Usually you want an app's style to match your app or company CI, or just want to add some color to it. For that purpose V-Play provides a global Theme object which makes it easy to change styling for all components within your app.

The root component of all apps, the App component, offers a signal handler which allows overriding the default styles. Let's have a look at some examples:

Tint Color

A lot of V-Play Apps components use a special color reference, called the tint color, for their main outline color. You can change that color by overriding the Theme's tintColor property:

 import VPlayApps 1.0

 App {

   onInitTheme: {
     Theme.colors.tintColor = "red"
   }

   Page {
     AppSwitch {
       anchors.centerIn: parent
     }
   }
 }

This example sets the global tint color to red, which is then also applied to the AppSwitch component.

This will look like the following on iOS and Android:

iOS Android

Styling the Navigation Bar

If you use the NavigationStack component you can style the included navigation bar in the following manner:

 import VPlayApps 1.0

 App {

   onInitTheme: {
     Theme.navigationBar.titleColor = "white"
     Theme.navigationBar.backgroundColor = "#57adee" // blue color
     Theme.colors.statusBarStyle = Theme.colors.statusBarStyleWhite
   }

   NavigationStack {

     Page {
       title: "Main Page"

       AppText {
         text: "Hello World"
         anchors.centerIn: parent
       }
     }

   }
 }

The resulting app includes a blue navigation bar with white title text and a white status bar on iOS.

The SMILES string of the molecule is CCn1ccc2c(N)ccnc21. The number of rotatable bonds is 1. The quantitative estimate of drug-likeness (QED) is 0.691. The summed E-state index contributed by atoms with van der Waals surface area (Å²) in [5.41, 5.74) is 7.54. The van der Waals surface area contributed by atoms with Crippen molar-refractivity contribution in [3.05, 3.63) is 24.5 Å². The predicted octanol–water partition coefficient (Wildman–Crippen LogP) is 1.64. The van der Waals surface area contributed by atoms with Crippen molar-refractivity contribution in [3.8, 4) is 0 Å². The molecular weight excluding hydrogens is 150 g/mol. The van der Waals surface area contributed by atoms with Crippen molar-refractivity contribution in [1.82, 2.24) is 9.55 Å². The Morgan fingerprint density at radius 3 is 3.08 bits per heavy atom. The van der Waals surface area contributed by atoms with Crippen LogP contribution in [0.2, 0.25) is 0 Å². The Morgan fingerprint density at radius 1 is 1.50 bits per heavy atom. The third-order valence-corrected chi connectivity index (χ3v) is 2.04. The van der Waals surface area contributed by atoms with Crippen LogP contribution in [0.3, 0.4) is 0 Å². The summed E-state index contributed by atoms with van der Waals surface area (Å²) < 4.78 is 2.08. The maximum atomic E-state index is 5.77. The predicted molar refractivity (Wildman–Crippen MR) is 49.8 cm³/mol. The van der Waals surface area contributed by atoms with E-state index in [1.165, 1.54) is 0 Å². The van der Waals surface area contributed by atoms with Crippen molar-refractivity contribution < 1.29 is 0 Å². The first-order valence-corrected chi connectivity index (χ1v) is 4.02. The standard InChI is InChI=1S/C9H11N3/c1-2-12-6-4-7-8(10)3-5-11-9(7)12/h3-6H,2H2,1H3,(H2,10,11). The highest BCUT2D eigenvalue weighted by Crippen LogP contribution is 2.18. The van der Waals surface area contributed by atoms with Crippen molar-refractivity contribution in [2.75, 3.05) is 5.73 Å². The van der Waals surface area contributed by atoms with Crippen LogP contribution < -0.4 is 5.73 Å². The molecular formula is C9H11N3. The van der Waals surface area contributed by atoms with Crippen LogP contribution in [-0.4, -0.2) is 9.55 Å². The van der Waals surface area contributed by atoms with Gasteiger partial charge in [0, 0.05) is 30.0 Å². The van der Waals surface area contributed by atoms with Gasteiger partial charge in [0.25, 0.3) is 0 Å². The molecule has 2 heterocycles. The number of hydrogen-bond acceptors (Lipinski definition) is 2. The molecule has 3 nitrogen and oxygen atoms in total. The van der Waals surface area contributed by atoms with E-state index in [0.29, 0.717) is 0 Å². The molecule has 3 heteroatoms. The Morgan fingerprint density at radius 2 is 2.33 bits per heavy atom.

This will look like the following on iOS and Android:

iOS Android

Fonts

V-Play components make use of two different fonts, the Theme::normalFont and the Theme::boldFont. By default these fonts match the platform's default font for V-Play Apps components.

If you want to explicitly provide your own font you can override the Theme properties with a FontLoader object:

 import VPlayApps 1.0
 import QtQuick 2.5

 App {

   onInitTheme: {
     Theme.normalFont = arialFont
   }

   FontLoader {
     id: arialFont
     source: "fonts/Arial.ttf" // loaded from your assets folder
   }

   Page {
     AppText {
       text: "I'm in Arial"
     }
   }
 }

Make sure to add your custom fonts to your app's assets and to provide the correct path in the FontLoader object.

You can then also use the custom font in your own app components, like the following example:

 Text {
   // Set reference to the global app font
   font.family: Theme.normalFont.name

   text: "Custom text item"
 }

Further Reading

V-Play Apps includes components for developing cross-platform apps with a native look and feel to interfaces and user experience patterns.

In addition to V-Play Apps components, you will probably make use of components from the QtQuick module provided by the Qt framework itself.

Writing applications with V-Play Apps Components

QML and QtQuick documentation

Voted #1 for:

  • Easiest to learn
  • Most time saving
  • Best support

Develop Cross-Platform Apps and Games 50% Faster!

  • Voted the best supported, most time-saving and easiest to learn cross-platform development tool
  • Based on the Qt framework, with native performance and appearance on all platforms including iOS and Android
  • Offers a variety of plugins to monetize, analyze and engage users
FREE!
create apps
create games
cross platform
native performance
3rd party services
game network
multiplayer
level editor
easiest to learn
biggest time saving
best support